Heat-to-Connect: Surface Commensurability Directs Organometallic One-Dimensional Self-Assembly
Journal article, 2011
Recent experiments demonstrated the assembly of unfunctionalized porphyrin molecules into organometallic wires on the Cu(110) surface through the formation of stable C-Cu-C bonds involving Cu adatoms. The remarkable properly of the observed structures is that they adopt a dear direction, despite the lack of functional ligands to direct the assembly. Here we use density functional theory calculations and scanning tunneling microscopy to clarify the mechanism for the highly one-dimensional assembly of the observed nanostructures. An energetic preference for the formation of C-Cu-C bonds is found In several lattice directions, but self-assembly critically relies on the commensurability of appropriate adsorption sites for the Cu atoms involved-in the coupling. The experimentally observed structures arise from a geometric self-limitation of the assembly process, which proceeds in the energetically and geometrically most preferred direction. A further extension of the structure in the orthogonal dimension to form 2D assemblies is prevented by the lattice mismatch between the repeat lengths in the < 001 > and < 110 > directions of the underlying (110) lattice and the apparent rigidity of the molecules involved. However, the fusing of two parallel chains is geometrically allowed and leads to some of the energetically most favorable configurations. Finally, the role of van der Waals forces is investigated for the covalent couplings and chemisorbed interactions found in this system.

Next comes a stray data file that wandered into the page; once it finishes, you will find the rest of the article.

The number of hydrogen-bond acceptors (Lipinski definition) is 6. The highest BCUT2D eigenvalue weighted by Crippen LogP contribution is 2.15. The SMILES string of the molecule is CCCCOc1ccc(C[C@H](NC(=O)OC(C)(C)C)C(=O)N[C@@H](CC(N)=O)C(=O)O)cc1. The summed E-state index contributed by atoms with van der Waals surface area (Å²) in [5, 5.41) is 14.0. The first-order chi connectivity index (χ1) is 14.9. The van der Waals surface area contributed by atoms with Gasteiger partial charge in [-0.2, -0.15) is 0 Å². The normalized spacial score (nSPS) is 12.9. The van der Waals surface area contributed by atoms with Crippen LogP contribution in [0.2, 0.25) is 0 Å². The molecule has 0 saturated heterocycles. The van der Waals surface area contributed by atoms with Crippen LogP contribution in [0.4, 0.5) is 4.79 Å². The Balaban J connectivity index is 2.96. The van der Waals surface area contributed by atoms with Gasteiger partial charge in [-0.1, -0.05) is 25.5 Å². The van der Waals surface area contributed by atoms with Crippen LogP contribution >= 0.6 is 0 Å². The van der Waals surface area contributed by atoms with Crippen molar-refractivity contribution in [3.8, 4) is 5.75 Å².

density functional theory (DFT)